Paris is one of the most glamorous cities in Europe and Oscar de la Renta one of the most exclusive fashion chains in the world, but while preparing to open a new store, they discovered a level of class and of sophistication for which their rivals would have killed.
According to the New York Times, while the building was being renovated, Oscar de la Renta’s chief executive, Alex Bolen, received an enthusiastic call from its architect, Nathalie Ryan.
Ryan had stumbled upon something breathtaking hidden behind a wall on the second floor of the 19th-century building they had acquired on Rue de Marignan, a side street off the upscale Avenue Montaigne that houses stores like Louis Vuitton, Dior , Chanel, Valentino and Ralph Lauren.
Bolen hopped on a flight from his New York office and was taken to see what Ryan had discovered: a 10-by-20-foot oil painting filled the entire length of the wall. It showed a richly dressed 17th century aristocrat and his courtiers entering the holy city of Jerusalem – the golden domes of the mosques visible in the background.
The second floor had previously housed an insurance brokerage, and Ryan’s team had worked hard to strip down the interior of the soulless office for something worthy of a high-end fashion boutique. Almost everything would have to come out of the cabin hell, and they envisioned a grand, sleek staircase that would connect the two floors, creating a large open store space.
As soon as Ryan – who was Dior’s in-house architect – began work, they began to find evidence of the building’s former grandeur. Hidden above the barren ceiling of the office, a workman had found a 19th-century paneled ceiling made up of 29 recessed squares, eight of them painted with heraldic signs, and all perfectly preserved.
It was beautiful, but not uncommon in buildings of this era in Paris – but oil painting was something else altogether.
“Oh my God, that was – wow,” Ryan told The New York Times. “Sometimes when you’re working on castles you find something, but usually it’s a hidden fireplace, or in Italy maybe a fresco,” Ms Ryan said. “But in an apartment?” In a store?”
“Everyone freaked out,” said the store’s interior designer, Jeang Kim. “It was like finding a mummy. I immediately turned off my phone and just looked at it. Nothing like this had ever happened in my job before.
The demolition was halted and Bolen set about investigating. Through the well-connected de la Renta family, owners of the business, he was able to get in touch with members of the de la Rochefoucauld family, a distant relative – one of whom lived in the building opposite the shop and another who worked at the Louvre, the museum of the world. largest art museum located in the heart of Paris.
Bolen was then introduced to art historian Stéphane Pinta of Cabinet Turquin, an expert on Old Masters, who refers to art created by professional artists before the 18th century, including the art schools of the Renaissance and the Baroque.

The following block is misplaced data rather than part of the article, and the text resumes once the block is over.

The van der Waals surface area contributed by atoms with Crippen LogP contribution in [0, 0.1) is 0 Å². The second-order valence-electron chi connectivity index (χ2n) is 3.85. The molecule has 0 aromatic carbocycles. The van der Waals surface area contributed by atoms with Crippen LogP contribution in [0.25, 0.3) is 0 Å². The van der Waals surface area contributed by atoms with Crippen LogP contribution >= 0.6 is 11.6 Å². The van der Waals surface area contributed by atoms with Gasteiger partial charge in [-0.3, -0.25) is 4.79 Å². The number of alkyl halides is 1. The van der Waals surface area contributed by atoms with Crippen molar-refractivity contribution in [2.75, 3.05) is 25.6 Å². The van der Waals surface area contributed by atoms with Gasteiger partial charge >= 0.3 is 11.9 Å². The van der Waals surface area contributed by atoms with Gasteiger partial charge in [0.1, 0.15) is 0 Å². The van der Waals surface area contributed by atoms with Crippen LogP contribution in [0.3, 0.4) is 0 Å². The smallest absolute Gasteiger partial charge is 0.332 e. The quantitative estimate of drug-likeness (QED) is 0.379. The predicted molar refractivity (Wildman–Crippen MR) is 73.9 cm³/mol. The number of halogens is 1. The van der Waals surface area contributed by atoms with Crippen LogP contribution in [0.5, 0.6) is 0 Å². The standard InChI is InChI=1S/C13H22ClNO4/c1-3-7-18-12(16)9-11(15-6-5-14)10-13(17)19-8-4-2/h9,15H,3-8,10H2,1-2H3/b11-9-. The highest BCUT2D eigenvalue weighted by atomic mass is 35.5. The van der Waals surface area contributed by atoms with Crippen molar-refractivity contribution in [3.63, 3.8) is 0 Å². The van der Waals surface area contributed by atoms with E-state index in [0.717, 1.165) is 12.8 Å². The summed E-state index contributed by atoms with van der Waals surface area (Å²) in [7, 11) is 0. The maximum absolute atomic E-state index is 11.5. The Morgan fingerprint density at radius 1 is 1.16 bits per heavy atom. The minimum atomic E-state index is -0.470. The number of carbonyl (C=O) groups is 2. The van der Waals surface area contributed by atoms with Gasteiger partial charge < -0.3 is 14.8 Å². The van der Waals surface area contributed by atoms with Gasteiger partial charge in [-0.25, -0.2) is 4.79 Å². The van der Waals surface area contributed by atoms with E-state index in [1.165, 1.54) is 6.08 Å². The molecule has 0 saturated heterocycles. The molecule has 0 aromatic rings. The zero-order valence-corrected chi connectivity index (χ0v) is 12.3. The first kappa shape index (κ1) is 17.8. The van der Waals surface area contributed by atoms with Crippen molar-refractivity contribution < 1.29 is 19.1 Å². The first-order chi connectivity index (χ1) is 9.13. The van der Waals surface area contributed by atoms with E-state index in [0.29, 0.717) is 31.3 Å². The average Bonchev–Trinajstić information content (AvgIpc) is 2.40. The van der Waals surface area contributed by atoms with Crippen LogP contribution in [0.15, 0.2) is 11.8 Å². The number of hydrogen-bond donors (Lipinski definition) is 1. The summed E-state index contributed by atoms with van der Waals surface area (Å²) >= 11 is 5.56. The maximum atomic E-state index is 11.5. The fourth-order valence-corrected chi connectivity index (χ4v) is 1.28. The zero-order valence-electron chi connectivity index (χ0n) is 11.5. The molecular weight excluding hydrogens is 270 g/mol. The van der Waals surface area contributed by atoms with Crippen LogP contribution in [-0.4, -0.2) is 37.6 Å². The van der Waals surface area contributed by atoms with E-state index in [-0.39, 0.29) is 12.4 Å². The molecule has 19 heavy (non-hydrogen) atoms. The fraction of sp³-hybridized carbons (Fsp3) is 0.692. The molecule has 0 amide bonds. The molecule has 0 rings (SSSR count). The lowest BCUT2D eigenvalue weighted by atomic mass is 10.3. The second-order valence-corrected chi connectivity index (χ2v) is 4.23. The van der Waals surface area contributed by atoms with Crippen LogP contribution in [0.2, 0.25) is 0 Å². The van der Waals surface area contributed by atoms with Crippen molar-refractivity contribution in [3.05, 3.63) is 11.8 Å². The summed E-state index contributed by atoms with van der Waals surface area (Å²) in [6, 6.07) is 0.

Pinta revealed that the mysterious painting was an oil on canvas painting by Arnould de Vuez, who worked with the famous Charles le Brun – painter to French King Louis XIV and interior designer for the royal palace, Château de Versailles. De Vuez did not have the chance to mingle with the same high society – he made bad enemies and was forced to flee France for Constantinople, now Istanbul, then the capital of the Ottoman Empire .
Pinta discovered a reproduction of the painting in the 1900 book Odyssey of an Ambassador: The Travels of the Marquis de Nointel, 1670-1680. It told the story of Charles Marie François Olier, Marquis de Nointel, who was French Ambassador to the court of the Ottoman Emperor Mehmed VI.
With Franco-Turkish relations at an all-time low, the Marquis went to impress and arrived in the company of four battleships and 27 French nobles. His mission was a modest success – he secured lower customs fees for French merchants to the east and visited Greece, Palestine and Egypt. His obsession with acquiring valuable antiquities was less well received and having accumulated huge debts on behalf of the crown, he was sent home by Louis XIV.
The mysterious painting shows the Marquis arriving in Jerusalem with great ceremony and pomp as part of this overindulgent diplomatic tour turned shopping spree. In that regard, at least, the Marquis de Nointel is a worthy guardian angel for a fashion boutique where dresses start at around $1,600 and explode to over $4,000.
Bolan agreed with the owners of the buildings to restore the paintwork – which had been darkened by varnish and earlier restoration attempts – in return for it being kept in the Oscar de la Renta boutique for its ten-year lease.
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Naturally, the store plan was also changed, with additional security in place, period furniture commissioned and treated glass installed on the windows to prevent sunlight from damaging the paintwork.
“We’re not going to put a wall of dresses in front,” Ryan joked.